For the third consecutive game against the Toronto Blue Jays, the Pirates failed to get more than five innings from their starting pitcher. In spite of the pitching woes, they scored improbable late-inning comeback victories in the first two games of the series.
A third come-from-behind win was not in the cards Sunday afternoon when the Blue Jays rode an early grand slam and a strong pitching performance from Dustin McGowan to a 7-2 victory at PNC Park.
The loss dropped the Pirates (12-19) into last place in the National League Central.
Gerrit Cole and Francisco Liriano struggled against the Blue Jays lineup Friday and Saturday. Sunday, Edinson Volquez didn’t have much luck, either. He surrendered seven hits, six runs — all earned — and three walks in five innings.
The big blow was the grand slam by Colby Rasmus in the second inning after the Pirates took a 1-0 lead in the bottom of the first.
“I made the wrong pitch,” Volquez said. “He has a good swing. He had a day. I made a lot of bad pitches. I just want to let it go and make better pitches. I was all over the place, out of rhythm.”
In the fifth, Melky Cabrera hit a two-run home run to stake the Blue Jays to a 6-1 lead.
Volquez (1-3) had been the Pirates’ best starting pitcher for the first month of the season. He gave up just six earned runs in his first five starts. But he has allowed 12 runs in the past two outings. He also gave up six runs in 52⁄3 innings last Sunday in a loss to the Cardinals.
Manager Clint Hurdle is not losing faith in the newest addition to his starting rotation.
“I think you need to look at the six runs he gave up and how he gave them up,” Hurdle said. “To just throw out six runs doesn’t paint an accurate picture. There was a borderline pitch that could have been a called third strike [before Cabrera’s home run]. You have to make pitches, meet the demands of the game. That’s something he’ll continue to work and try to improve.”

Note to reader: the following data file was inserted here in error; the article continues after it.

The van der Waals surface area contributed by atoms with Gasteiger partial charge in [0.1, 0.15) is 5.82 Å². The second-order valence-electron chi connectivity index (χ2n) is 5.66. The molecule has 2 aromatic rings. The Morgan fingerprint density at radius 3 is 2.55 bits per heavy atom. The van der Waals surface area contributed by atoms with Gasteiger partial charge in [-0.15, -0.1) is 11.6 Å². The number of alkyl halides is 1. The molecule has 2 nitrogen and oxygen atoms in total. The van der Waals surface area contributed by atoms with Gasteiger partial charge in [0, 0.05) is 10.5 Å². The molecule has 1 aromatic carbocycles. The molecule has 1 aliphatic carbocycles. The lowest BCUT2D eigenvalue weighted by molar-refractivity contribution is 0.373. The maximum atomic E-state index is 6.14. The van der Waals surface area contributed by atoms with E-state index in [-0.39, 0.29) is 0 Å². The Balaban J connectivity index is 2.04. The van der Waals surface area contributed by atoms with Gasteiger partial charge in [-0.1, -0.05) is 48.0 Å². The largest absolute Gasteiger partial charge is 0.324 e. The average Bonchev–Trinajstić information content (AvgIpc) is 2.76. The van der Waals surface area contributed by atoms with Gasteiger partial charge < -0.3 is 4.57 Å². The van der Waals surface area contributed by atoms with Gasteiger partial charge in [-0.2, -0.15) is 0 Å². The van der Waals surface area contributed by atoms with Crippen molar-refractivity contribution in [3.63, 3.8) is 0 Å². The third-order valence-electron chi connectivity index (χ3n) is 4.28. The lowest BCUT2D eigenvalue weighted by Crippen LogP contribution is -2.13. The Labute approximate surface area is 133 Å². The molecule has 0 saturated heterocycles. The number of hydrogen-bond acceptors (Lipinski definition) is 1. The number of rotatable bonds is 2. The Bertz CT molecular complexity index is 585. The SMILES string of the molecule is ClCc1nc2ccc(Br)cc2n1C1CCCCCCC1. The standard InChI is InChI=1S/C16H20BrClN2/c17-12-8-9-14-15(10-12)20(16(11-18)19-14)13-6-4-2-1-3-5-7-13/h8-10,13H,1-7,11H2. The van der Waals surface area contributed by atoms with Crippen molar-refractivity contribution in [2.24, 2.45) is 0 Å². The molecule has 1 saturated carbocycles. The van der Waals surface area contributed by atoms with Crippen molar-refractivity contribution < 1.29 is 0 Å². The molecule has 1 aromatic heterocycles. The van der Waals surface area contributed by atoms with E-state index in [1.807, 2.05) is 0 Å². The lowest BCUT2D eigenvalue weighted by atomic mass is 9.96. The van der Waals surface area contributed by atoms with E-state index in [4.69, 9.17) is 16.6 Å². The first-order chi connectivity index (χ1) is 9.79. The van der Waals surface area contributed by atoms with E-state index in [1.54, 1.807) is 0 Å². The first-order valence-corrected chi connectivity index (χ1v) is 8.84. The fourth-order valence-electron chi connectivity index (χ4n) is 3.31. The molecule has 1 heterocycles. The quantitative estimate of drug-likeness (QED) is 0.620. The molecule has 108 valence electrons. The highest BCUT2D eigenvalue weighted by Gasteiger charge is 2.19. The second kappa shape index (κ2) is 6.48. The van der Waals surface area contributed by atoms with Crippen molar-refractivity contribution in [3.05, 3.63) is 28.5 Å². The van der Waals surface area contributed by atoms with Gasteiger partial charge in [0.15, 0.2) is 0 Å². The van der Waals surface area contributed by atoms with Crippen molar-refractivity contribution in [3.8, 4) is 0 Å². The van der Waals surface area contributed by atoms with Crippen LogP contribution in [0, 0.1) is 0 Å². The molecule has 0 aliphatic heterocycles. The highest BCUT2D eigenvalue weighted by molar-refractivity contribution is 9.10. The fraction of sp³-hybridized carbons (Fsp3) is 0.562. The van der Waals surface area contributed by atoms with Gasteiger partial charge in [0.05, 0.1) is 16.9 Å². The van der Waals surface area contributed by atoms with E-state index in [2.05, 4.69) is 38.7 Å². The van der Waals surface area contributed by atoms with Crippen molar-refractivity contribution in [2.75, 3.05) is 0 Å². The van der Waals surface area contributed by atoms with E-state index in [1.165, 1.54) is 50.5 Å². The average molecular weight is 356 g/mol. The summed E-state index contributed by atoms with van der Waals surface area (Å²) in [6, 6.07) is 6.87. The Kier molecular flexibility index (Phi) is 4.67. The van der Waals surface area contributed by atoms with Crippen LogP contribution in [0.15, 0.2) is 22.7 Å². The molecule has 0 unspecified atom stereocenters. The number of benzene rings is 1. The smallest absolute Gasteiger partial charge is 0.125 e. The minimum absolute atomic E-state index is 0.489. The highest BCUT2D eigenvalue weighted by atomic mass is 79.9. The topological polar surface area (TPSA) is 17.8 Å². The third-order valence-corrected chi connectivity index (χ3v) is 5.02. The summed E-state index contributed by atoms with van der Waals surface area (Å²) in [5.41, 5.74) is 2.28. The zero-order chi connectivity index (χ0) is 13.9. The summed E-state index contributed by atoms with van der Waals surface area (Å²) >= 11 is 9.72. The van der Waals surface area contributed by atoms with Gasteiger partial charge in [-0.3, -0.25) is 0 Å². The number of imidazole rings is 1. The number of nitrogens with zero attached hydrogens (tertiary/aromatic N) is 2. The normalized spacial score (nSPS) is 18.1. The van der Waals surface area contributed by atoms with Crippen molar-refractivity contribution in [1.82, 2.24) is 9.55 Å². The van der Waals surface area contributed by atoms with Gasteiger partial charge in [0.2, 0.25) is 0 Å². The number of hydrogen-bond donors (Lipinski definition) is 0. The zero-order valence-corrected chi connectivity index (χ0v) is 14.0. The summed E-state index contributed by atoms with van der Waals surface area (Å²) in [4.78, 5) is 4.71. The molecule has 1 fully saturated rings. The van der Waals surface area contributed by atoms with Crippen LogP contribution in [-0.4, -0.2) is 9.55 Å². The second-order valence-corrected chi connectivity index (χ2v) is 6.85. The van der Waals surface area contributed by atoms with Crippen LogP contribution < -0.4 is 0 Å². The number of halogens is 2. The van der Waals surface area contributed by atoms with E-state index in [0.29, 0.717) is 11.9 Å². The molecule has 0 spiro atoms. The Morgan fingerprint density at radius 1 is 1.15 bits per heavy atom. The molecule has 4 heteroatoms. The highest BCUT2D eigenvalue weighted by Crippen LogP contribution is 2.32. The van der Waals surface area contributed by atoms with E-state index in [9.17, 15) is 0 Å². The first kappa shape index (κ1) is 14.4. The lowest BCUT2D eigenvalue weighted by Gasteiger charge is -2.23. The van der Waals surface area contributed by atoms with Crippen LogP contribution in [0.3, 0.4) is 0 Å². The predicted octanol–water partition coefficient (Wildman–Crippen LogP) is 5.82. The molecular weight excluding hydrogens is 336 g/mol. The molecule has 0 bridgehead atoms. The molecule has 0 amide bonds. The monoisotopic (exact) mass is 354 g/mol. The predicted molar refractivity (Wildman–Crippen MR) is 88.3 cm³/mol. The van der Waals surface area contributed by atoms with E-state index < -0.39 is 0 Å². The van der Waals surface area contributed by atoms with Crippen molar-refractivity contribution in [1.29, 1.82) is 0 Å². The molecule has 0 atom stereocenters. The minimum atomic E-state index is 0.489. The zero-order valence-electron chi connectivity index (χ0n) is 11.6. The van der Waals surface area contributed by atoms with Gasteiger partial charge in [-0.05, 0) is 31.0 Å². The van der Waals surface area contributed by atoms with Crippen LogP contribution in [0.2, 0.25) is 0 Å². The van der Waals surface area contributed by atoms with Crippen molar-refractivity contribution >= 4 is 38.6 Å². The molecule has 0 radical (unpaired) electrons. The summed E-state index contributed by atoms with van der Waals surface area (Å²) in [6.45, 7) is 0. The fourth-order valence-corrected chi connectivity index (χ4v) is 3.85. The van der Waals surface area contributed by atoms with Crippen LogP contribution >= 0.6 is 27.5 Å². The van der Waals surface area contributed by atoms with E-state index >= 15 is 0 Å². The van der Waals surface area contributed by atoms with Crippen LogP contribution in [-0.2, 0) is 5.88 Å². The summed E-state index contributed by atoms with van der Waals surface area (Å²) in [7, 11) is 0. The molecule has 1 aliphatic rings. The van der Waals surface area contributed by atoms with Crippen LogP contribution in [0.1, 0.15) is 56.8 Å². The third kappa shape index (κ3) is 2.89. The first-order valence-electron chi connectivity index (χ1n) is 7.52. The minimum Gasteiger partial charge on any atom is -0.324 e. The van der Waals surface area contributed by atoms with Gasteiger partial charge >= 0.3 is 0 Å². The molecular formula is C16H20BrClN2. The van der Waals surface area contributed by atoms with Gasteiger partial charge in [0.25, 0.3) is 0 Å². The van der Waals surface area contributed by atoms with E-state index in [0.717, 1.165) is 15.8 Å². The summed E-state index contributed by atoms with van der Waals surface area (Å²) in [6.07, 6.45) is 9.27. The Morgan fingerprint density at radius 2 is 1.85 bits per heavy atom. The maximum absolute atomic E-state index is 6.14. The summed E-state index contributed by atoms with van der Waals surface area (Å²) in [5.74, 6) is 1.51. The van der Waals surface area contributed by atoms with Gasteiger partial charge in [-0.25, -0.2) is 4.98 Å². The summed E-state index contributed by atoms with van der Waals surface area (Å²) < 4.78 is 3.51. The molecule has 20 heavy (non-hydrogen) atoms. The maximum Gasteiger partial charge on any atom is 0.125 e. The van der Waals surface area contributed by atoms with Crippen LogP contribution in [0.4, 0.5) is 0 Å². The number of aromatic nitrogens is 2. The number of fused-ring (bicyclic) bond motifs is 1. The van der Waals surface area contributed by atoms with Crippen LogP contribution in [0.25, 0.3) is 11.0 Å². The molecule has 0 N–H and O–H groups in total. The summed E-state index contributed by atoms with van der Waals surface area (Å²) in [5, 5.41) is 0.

After the Friday and Saturday night heroics, the Pirates offense didn’t lend much support to Volquez or the bullpen. Josh Harrison led off the game with a triple and scored on a Neil Walker ground out, but the Pirates had two hits over the next six innings.
Hurdle wasn’t around to watch much of the futility against right-hander McGowan (2-1), who entered the game with a 5.87 ERA. In the bottom of the fourth, after Jordy Mercer struck out looking and stranded two runners, Hurdle and first-base coach Rick Sofield were ejected for arguing balls and strikes with home-plate umpire Greg Gibson.
“I thought it was pretty apparent that the low strike wasn’t going to come into play,” Hurdle said. “The fact of the matter was it got to a point where a pitch that hadn’t been called a strike all day got called a strike in a very pivotal at-bat for us.”
The only bright spot for the Pirates was Harrison, who batted leadoff for the second consecutive game, had two of the four hits and scored both runs. He tripled again in the eighth and scored on an Andrew McCutchen sacrifice fly.
In two games in the leadoff spot against the Blue Jays, Harrison was 4 for 9 with four runs scored.
Hurdle, searching for a spark at the top of his order, said Harrison has some traits that make him a viable option moving forward.
“He’s got speed, he can move the ball around, bunt, steal a base,” Hurdle said. “He has a skill set that can play at the top of the lineup.”
Harrison, who made his fourth start of the season, at the very least has given Hurdle something to think about before making his lineup for tonight.
“That’s not up to me,” Harrison said. “I just control what I can control. That’s controlling my attitude and effort and playing hard. Skip makes the lineup every day. If he puts me in there, I’m ready. If not, I’m always ready to go in.”
Ray Fittipaldo: email@example.com and Twitter @rayfitt1.
Ray Fittipaldo: firstname.lastname@example.org and Twitter @rayfitt1. First Published May 4, 2014 4:32 PM